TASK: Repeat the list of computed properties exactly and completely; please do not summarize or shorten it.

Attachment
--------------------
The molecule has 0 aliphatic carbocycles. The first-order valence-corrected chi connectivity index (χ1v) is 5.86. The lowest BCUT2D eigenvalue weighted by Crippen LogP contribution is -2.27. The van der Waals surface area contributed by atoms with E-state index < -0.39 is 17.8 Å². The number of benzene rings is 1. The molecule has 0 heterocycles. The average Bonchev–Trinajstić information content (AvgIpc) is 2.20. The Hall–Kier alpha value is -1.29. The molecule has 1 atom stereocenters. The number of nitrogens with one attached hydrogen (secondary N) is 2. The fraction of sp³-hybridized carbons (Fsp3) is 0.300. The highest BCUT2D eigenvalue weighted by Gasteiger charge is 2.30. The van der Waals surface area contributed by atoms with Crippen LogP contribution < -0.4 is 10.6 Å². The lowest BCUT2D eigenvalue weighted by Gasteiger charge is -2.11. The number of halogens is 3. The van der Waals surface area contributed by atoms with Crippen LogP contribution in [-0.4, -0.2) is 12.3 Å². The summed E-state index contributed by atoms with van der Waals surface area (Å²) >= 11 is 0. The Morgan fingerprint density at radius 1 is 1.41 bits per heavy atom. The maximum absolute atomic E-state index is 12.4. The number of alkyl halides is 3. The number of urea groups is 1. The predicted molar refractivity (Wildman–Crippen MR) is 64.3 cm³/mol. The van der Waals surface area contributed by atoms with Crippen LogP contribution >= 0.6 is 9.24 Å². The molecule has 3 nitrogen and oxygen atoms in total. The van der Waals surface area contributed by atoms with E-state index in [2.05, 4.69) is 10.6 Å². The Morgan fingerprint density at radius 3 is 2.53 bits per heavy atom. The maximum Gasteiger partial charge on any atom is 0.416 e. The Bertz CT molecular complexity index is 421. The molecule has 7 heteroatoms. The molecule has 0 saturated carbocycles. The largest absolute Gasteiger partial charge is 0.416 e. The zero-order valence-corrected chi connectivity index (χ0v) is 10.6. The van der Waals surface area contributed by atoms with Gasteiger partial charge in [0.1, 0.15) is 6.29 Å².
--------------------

The molecule has 0 aliphatic carbocycles. The first-order valence-corrected chi connectivity index (χ1v) is 5.86. The lowest BCUT2D eigenvalue weighted by Crippen LogP contribution is -2.27. The van der Waals surface area contributed by atoms with E-state index < -0.39 is 17.8 Å². The number of benzene rings is 1. The molecule has 0 heterocycles. The average Bonchev–Trinajstić information content (AvgIpc) is 2.20. The Hall–Kier alpha value is -1.29. The molecule has 1 atom stereocenters. The number of nitrogens with one attached hydrogen (secondary N) is 2. The fraction of sp³-hybridized carbons (Fsp3) is 0.300. The highest BCUT2D eigenvalue weighted by Gasteiger charge is 2.30. The van der Waals surface area contributed by atoms with Crippen LogP contribution < -0.4 is 10.6 Å². The lowest BCUT2D eigenvalue weighted by Gasteiger charge is -2.11. The number of halogens is 3. The van der Waals surface area contributed by atoms with Crippen LogP contribution in [-0.4, -0.2) is 12.3 Å². The summed E-state index contributed by atoms with van der Waals surface area (Å²) >= 11 is 0. The Morgan fingerprint density at radius 1 is 1.41 bits per heavy atom. The maximum absolute atomic E-state index is 12.4. The number of alkyl halides is 3. The number of urea groups is 1. The predicted molar refractivity (Wildman–Crippen MR) is 64.3 cm³/mol. The van der Waals surface area contributed by atoms with Crippen LogP contribution >= 0.6 is 9.24 Å². The molecule has 3 nitrogen and oxygen atoms in total. The van der Waals surface area contributed by atoms with E-state index in [2.05, 4.69) is 10.6 Å². The Morgan fingerprint density at radius 3 is 2.53 bits per heavy atom. The maximum Gasteiger partial charge on any atom is 0.416 e. The Bertz CT molecular complexity index is 421. The molecule has 7 heteroatoms. The molecule has 0 saturated carbocycles. The largest absolute Gasteiger partial charge is 0.416 e. The zero-order valence-corrected chi connectivity index (χ0v) is 10.6. The van der Waals surface area contributed by atoms with Gasteiger partial charge in [0.1, 0.15) is 6.29 Å².